When I became a parent, I tried to copy other moms. Celebrities. Strangers in online forums. I did what I thought I was supposed to do to the point of crying out, “I hate bathing this baby!”
Graham loathed baths. Partly due to his personality of being contrary, but mostly because babies sense when you are stressed about something and they cry. Their lives are confusing, and they take their cues from us. The cues I was giving off were ones of lavender-infused sleep-deprived insanity.
My mom walked up to the bathtub. “Why are you giving him a bath? He’s not dirty. He didn’t have a poop blowout. Have you been trying to bathe him everyday?” I was in tears. Graham was screaming. “Yes. I read that he’s supposed to get a bath to help him relax. He needs a routine to sleep better.” She chuckled at me in the way I once saw her laugh at an environmentalist who chided us for using styrofoam cups. Different guy. Strange, I know. “Lyndse, that’s obviously not working for ya.” My mom scooped Graham out of the bath, dried him off, put on his diaper, and told me to nurse him.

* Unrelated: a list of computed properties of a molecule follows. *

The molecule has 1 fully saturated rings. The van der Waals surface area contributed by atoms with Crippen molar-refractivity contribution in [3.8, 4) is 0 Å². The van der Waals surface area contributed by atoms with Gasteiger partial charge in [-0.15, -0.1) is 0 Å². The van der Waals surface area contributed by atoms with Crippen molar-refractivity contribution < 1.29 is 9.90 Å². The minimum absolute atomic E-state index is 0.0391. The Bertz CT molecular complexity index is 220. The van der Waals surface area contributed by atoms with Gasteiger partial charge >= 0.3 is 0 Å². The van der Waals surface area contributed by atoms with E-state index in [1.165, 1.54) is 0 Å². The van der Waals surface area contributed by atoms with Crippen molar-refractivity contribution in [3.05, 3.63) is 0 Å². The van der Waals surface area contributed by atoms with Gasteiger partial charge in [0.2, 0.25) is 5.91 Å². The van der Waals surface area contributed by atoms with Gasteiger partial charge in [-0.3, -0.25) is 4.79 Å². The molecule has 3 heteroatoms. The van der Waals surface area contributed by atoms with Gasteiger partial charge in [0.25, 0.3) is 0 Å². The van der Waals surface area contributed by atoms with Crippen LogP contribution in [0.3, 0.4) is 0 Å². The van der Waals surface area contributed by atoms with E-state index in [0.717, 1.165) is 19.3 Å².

“Lyndse, you’ve gotta stop trying to do everything ‘they’ say to do. The books and your friends and people online. Just stop. Being a mom is hard enough without adding all the things they throw at you. Don’t even listen to all the stuff I say! I’m sure I gave you too much advice, too! He doesn’t need a bath everyday. Unless you both like it. Then give him a bath everyday.”
The classroom management plans. The daily baths. The envelopes I couldn’t keep track of. It was all stuff I was trying to copy.